Yesterday afternoon I took a bit of time to finally clean my Trek road bike after it got caked in mud last Wednesday when I cycled to Northampton for a District Exec meeting. Once it was clean I realised that I had run out of grease for my bike grease gun. After walking to the local bike shop and finding it closed I decided to ride to the next nearest. Besides it was an excuse to continue to run in my new Alfine 11 speed hub gear on my Bullitt Clockwork cargobike.
I thought I could nip to City Cycles at the southern end of Thurmaston and then maybe call in at Starbucks on the way home. Unfortunately they only had tiny tubes of grease.
So at just before 5pm I carried on into Leicester, knowing that the bike shop by St Martin’s Square would close at 5:30
If you know Leicester at all then you will appreciate that by car this would have been crazy. The drive would take all the time without allowing for parking or walking from the car park.
But by bike it is different.
I used the crappy bike path to get me down the Melton Road to Belgrave (including the appalling junction with Watermead Way) and then cut across to join the cycle route along the river past the Space Centre and on through Abbey Park.
The cycle route then abandons you but with mostly quiet streets I can weave my way to the pedestrianised city centre (which is open for bikes).
I parked right outside the shop door and got what I needed with more than 15 minutes to spare.
So I treated myself and rode to Costa by the clocktower for a nice Flat White (again parking out of the way right outside).
Then I remembered something else I needed and so rode home via B&Q where I bought 10 x 2.1m lengths of shiplap timber and a pack of battens. With them strapped on top of the cargo box I headed for home, this time partly through Watermead Park. Unfortunately, cycle facilities in Leicester and Leicestershire are of a very low design specification. They are generally passable when riding a solo mountain bike, however, they are not designed for cargobikes, nor tandems, nor trailer bikes, nor bikes with childseats, nor child trailers or luggage trailers. Therefore you have to pick your route carefully when riding any of these. The new Sustrans designed route from Abbey Park to Syston includes many obstacles that you can’t get through or past except on a solo bike, even then many of them will require you to dismount.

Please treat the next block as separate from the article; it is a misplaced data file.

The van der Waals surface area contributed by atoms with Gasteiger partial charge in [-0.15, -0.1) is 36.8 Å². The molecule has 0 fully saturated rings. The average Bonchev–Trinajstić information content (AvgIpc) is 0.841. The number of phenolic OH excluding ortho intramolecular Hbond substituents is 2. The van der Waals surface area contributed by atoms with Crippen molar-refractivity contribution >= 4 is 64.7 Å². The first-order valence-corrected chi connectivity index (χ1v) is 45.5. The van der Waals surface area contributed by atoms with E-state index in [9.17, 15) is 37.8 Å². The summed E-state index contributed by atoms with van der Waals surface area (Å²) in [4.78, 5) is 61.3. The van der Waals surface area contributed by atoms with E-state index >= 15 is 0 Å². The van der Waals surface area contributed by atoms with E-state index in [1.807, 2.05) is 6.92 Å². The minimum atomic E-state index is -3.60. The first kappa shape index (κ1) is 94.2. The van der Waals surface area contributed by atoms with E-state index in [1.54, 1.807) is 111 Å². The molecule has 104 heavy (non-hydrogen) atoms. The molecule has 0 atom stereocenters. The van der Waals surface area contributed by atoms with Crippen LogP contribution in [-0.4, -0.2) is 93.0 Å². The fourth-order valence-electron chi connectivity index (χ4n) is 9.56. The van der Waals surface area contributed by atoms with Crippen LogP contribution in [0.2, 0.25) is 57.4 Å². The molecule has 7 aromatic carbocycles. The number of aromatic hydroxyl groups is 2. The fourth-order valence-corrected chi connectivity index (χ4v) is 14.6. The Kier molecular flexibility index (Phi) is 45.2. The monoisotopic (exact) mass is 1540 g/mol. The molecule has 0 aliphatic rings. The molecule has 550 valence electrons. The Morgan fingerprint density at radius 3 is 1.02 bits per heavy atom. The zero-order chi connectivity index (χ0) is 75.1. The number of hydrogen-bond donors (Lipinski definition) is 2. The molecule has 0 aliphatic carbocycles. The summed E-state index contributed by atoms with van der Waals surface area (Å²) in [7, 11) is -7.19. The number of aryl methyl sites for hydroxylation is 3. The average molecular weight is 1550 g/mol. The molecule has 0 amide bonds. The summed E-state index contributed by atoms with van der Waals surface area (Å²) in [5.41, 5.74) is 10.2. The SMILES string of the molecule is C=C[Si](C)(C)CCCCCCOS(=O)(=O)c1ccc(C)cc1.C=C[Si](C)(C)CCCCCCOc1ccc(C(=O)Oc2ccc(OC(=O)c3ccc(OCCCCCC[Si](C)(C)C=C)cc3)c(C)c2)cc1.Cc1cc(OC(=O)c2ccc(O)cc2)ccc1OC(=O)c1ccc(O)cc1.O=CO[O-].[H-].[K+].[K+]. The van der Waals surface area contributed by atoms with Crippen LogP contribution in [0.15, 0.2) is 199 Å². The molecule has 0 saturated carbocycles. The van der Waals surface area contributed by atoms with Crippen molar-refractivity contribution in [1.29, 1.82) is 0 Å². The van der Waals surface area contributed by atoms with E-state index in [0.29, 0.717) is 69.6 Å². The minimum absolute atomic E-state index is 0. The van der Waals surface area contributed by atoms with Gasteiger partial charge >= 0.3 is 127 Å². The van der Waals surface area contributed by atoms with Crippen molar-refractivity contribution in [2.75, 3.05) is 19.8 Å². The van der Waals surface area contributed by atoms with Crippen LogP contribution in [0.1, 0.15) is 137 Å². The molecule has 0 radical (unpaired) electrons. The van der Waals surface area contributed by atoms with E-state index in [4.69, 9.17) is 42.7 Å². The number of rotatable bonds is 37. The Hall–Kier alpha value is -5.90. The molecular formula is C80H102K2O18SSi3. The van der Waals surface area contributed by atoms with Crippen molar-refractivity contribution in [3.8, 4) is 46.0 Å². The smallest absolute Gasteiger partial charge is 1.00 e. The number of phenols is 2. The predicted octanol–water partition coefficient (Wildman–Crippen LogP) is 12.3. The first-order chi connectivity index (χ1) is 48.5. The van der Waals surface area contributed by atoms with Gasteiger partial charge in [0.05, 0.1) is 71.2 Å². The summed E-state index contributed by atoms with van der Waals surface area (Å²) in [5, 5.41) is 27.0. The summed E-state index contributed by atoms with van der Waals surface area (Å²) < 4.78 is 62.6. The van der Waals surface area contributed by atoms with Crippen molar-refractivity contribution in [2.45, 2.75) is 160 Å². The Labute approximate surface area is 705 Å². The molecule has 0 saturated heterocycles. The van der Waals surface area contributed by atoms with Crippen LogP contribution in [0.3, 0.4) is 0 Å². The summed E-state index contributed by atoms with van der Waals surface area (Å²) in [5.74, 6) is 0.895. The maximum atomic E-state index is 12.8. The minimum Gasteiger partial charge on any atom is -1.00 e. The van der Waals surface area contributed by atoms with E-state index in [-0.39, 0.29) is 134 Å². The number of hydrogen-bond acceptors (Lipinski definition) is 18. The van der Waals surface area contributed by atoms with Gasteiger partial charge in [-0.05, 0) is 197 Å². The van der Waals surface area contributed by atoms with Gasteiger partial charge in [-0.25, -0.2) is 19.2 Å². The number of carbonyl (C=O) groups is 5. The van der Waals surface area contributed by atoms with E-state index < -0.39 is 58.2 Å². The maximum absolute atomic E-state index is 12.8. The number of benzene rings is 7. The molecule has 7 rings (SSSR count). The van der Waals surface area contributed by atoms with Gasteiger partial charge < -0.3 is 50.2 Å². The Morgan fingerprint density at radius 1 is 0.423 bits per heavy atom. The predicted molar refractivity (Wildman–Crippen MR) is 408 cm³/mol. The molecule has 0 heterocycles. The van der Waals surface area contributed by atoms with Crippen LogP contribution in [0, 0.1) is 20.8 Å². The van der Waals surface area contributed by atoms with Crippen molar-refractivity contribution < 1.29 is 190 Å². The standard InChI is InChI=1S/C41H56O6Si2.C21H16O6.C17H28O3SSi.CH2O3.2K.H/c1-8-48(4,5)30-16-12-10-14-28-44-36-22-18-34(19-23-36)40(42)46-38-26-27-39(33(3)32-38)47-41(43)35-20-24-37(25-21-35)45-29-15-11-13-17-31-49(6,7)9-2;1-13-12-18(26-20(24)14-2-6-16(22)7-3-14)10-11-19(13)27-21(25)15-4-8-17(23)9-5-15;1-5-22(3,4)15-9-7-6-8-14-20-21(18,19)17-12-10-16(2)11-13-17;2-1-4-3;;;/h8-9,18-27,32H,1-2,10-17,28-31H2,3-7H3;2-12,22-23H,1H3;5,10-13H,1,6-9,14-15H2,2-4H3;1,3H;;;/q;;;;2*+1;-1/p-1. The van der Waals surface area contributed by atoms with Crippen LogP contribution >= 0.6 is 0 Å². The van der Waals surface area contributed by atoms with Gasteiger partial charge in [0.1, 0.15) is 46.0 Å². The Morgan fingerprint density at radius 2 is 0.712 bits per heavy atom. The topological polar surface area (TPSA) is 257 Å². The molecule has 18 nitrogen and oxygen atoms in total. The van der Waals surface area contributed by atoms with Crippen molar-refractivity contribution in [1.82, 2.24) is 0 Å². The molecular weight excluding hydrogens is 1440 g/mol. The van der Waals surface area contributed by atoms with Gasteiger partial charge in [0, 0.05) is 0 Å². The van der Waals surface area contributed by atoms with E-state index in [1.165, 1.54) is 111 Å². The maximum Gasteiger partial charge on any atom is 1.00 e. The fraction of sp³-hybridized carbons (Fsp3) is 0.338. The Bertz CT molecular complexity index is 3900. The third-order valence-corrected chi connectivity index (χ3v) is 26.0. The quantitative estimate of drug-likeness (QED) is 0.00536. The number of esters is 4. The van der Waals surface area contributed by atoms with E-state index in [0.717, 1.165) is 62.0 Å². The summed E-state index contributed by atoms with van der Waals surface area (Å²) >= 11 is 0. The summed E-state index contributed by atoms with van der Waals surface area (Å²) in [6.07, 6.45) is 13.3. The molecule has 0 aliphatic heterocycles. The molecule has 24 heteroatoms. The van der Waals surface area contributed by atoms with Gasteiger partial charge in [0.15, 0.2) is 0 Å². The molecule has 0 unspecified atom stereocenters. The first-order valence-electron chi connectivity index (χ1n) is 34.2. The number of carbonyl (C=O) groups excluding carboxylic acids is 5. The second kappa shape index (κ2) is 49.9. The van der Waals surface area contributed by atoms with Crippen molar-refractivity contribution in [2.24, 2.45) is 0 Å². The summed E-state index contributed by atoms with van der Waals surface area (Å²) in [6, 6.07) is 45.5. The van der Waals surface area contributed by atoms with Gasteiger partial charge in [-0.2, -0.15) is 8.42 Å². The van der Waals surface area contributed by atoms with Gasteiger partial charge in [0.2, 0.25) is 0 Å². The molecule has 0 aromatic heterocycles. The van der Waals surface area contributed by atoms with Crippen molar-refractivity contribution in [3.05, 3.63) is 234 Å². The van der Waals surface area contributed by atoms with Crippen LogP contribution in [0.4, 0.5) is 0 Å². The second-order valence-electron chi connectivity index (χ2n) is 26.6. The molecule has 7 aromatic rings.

This means that if you are riding anything other than a standard unloaded mountain bike you need to know the routes well so that you can pick your way around the things our infrastructure “designers” put in your way. Our “designers” claim to be thinking of a family of four all riding bikes but they fail to consider how the family get to that point. They don’t think about how the family get to the point where the children can ride independently.
When our children were small and growing at various times we used childseats, we used trailers, we used trailer bikes, we used tandems, we used recumbent trikes (solo and tandem). The routes I can take around crap cycle facilities as an adult riding a cargobike who is used to riding on the road are not available to the families with children (the route I came home through Thurmaston village being a good example).
So anyway I took the only practicable route open to me and got home without any problems. All in all just over 12.5 miles.
A trip that would have been impossible by car and which the “designers” of cycle infrastructure have tried to make as difficult as possible is still only possible by bike. Not only are trips like this only possible by bike but attempting them by car contributes to congestion, pollution, obesity, depletion of limited resources and transport poverty.
On the flip side what is also worth remembering is that so called solutions to help the retail sector that include a focus on cars would have failed today. Free parking in Leicester would not have gained business for two city shops and one out of town store. Instead an investment in cycling infrastructure that means more people feel safe cycling would mean more people with more money to spend locally and the ability to do it. Side benefits would include a healthier and happier population.